The Cardinals of the Holy Roman Church

Biographical Dictionary
Pope Pius VI (1775-1799)
Consistory of August 3, 1789 (XIX)

(62) 1. FLANGINI, Ludovico (1733-1804)

Birth. July 26, 1733, Venice. Of a noble family that came originally from Cyprus. Son of Marco Flangini and Cecilia Eleonora Giovanelli. His last name is also listed as Flangini Giovanelli.

Education. He received an excellent literary education with strong classical emphasis; he became a learned expert on the Greco-Roman world; and then began the traditional political career of Venetian nobles.

Early life. He assumed the Venetian patriciate when he was very young. He married Laura Maria Donato in 1759 and had a daughter, Cecilia (she married Giulio Panciera, count of Zoppola in 1779); his wife died on March 17, 1762 and he retired to Asolo. In 1763, having reached the age prescribed by the Venetian law, requested and was granted admission to the Consigli Serenisimi di Quarenta, which judged, alternating every eight months, civil and criminal cases. Elected avogadore del comune in 1766 and 1769. On August 31, 1774, he was named one of the five "correctors of the law" to study and propose changes in the social life of Venice. He openly supported the conservative philo-senatorial tendency and was hostile to the Quarantiotti; elected from among the correctors of the laws, in November 1774, he proposed to the Council of the Ten the closing of the Ridotto di S. Moisè (a public casino), considering it a strong fostering of gambling. He hoped for a rapid and brilliant career at the top of the Venetian political system, but in 1776, disappointed by the failure to be designated a procurator of S. Marco, he suddenly embraced the ecclesiastical state. The Venetian Senate for the first time made use of the privilege granted by Pope Clement XII and appointed him auditor of the Sacred Roman Rota on March 16, 1779.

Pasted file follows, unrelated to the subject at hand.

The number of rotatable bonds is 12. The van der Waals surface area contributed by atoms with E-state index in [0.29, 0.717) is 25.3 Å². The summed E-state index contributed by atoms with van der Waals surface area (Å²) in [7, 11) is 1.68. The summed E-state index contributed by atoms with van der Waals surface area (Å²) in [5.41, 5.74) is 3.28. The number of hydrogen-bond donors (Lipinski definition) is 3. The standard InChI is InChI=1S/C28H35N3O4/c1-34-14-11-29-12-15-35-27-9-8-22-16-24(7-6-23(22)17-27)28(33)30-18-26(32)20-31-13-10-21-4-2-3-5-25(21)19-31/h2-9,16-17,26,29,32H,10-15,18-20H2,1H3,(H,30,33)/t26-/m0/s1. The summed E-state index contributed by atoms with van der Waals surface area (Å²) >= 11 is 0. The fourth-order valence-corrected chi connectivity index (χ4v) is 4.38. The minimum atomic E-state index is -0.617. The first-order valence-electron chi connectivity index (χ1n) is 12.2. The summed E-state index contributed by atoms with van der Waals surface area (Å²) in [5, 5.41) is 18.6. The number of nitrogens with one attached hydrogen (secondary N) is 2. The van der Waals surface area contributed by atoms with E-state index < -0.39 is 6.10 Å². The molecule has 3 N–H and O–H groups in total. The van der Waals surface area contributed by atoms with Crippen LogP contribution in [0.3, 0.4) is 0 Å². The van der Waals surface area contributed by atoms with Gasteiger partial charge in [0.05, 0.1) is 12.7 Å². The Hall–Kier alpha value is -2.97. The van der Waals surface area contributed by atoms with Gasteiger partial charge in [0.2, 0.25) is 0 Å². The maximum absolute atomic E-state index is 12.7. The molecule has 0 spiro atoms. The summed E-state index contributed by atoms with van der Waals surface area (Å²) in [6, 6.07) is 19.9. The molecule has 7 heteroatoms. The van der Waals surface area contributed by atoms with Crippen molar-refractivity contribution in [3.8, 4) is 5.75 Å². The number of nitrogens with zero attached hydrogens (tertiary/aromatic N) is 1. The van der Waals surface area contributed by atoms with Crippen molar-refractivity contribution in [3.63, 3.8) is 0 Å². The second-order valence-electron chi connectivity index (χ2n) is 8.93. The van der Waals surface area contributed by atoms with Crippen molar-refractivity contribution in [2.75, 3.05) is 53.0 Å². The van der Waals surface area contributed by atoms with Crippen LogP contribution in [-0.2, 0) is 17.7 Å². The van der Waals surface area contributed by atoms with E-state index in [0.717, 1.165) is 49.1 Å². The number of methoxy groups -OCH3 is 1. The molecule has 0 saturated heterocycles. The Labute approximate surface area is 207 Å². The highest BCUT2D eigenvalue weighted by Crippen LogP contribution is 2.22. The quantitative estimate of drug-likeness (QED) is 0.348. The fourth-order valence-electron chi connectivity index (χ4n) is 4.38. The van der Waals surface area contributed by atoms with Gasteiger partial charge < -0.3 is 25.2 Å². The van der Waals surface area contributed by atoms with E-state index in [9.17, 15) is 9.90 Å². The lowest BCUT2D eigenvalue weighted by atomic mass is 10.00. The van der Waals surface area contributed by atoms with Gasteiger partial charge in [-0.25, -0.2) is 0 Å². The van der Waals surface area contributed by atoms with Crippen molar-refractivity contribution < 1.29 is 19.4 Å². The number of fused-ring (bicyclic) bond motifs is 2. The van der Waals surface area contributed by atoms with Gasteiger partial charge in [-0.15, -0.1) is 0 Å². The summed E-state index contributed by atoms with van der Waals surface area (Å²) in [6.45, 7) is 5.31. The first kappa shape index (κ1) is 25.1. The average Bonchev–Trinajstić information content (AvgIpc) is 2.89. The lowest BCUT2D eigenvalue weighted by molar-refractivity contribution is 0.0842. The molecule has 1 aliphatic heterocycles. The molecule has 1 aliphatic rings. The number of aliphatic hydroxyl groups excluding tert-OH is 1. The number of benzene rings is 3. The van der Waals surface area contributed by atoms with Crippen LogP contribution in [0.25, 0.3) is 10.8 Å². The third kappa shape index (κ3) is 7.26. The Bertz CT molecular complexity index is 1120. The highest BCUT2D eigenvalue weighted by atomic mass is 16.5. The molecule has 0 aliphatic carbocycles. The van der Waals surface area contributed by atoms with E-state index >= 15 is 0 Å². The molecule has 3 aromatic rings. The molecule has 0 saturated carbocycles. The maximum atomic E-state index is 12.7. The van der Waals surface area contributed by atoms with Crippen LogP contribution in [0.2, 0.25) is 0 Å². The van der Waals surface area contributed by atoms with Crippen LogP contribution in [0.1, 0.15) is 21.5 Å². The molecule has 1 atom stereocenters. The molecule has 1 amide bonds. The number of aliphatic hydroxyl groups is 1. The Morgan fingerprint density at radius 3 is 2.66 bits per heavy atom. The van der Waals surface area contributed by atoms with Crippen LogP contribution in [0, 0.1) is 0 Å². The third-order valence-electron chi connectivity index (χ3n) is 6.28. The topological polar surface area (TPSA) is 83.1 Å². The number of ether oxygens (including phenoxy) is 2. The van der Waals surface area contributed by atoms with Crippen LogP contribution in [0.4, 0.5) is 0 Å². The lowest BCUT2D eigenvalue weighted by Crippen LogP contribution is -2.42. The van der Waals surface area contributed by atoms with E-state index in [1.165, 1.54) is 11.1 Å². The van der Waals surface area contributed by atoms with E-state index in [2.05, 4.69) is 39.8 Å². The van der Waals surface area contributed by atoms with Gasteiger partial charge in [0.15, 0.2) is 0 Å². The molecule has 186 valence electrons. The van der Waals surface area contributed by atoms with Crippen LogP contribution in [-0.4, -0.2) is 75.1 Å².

Cardinalate. Created cardinal deacon in the consistory of August 3, 1789; received the red hat on August 6, 1789; and the deaconry of Ss. Cosma e Damiano, December 14, 1789. Ascribed to the SS. CC. of the Tridentine Council, Rites, Examination of Bishops, Ecclesiastical Immunity and Discipline of the Regulars. Received the diaconate on March 28, 1790. Opted for the deaconry of S. Agata in Suburra, February 21, 1794.

Priesthood. Ordained, 1799, before entering the conclave. Participated in the conclave of 1799-1800, celebrated in Venice, which elected Pope Pius VII; author of a diary of the conclave which is very valued by historians. Opted for the order of priests and the title of S. Marco, April 2, 1800. After the conclave, he went to Vienna to collect the credits of his pro-imperial endeavors; he sought and obtained confirmation of the pension (10,000 ducati) canceled by the democratic Municipality after the fall of the Republic of Venice; as well as the election to the patriarchate. He was presented for the patriarchate of Venice by Emperor Franz II on November 14, 1801. He was the first patriarch nominated by Austria after the dissolution of the Republic of Venice on October 18, 1797.